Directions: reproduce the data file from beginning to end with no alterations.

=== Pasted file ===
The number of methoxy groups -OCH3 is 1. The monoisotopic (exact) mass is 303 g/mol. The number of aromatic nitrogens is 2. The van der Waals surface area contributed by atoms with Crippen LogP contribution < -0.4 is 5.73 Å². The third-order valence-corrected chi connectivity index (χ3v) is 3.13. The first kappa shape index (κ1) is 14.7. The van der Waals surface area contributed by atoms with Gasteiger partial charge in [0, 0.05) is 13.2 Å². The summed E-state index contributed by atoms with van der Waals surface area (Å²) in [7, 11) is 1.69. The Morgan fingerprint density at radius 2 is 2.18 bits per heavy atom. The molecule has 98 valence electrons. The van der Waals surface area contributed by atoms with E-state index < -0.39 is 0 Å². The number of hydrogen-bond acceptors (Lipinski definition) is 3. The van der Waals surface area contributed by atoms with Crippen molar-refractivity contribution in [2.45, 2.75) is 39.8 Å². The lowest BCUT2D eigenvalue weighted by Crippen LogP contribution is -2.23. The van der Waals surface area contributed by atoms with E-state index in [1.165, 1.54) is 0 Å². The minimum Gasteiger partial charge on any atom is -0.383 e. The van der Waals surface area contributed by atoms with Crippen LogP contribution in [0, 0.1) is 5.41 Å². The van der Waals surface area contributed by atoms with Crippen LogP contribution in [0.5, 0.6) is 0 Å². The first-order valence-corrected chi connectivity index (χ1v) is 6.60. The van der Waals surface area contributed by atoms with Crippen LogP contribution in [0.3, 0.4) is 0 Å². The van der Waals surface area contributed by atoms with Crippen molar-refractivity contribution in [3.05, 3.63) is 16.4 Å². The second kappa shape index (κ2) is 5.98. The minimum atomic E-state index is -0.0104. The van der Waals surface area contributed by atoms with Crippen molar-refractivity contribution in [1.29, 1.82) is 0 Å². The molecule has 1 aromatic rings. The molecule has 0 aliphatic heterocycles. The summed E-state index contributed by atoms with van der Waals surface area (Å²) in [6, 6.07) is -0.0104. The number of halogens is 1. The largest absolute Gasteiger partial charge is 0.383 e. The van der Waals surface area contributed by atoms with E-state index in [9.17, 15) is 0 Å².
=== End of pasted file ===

The number of methoxy groups -OCH3 is 1. The monoisotopic (exact) mass is 303 g/mol. The number of aromatic nitrogens is 2. The van der Waals surface area contributed by atoms with Crippen LogP contribution < -0.4 is 5.73 Å². The third-order valence-corrected chi connectivity index (χ3v) is 3.13. The first kappa shape index (κ1) is 14.7. The van der Waals surface area contributed by atoms with Gasteiger partial charge in [0, 0.05) is 13.2 Å². The summed E-state index contributed by atoms with van der Waals surface area (Å²) in [7, 11) is 1.69. The Morgan fingerprint density at radius 2 is 2.18 bits per heavy atom. The molecule has 98 valence electrons. The van der Waals surface area contributed by atoms with E-state index < -0.39 is 0 Å². The number of hydrogen-bond acceptors (Lipinski definition) is 3. The van der Waals surface area contributed by atoms with Crippen molar-refractivity contribution in [2.45, 2.75) is 39.8 Å². The lowest BCUT2D eigenvalue weighted by Crippen LogP contribution is -2.23. The van der Waals surface area contributed by atoms with E-state index in [1.165, 1.54) is 0 Å². The minimum Gasteiger partial charge on any atom is -0.383 e. The van der Waals surface area contributed by atoms with Crippen LogP contribution in [0, 0.1) is 5.41 Å². The van der Waals surface area contributed by atoms with Crippen LogP contribution in [0.5, 0.6) is 0 Å². The first-order valence-corrected chi connectivity index (χ1v) is 6.60. The van der Waals surface area contributed by atoms with Crippen LogP contribution in [0.3, 0.4) is 0 Å². The van der Waals surface area contributed by atoms with Crippen molar-refractivity contribution in [3.05, 3.63) is 16.4 Å². The second kappa shape index (κ2) is 5.98. The minimum atomic E-state index is -0.0104. The van der Waals surface area contributed by atoms with Crippen molar-refractivity contribution in [1.29, 1.82) is 0 Å². The molecule has 1 aromatic rings. The molecule has 0 aliphatic heterocycles. The summed E-state index contributed by atoms with van der Waals surface area (Å²) in [6, 6.07) is -0.0104. The number of halogens is 1. The largest absolute Gasteiger partial charge is 0.383 e. The van der Waals surface area contributed by atoms with E-state index in [9.17, 15) is 0 Å².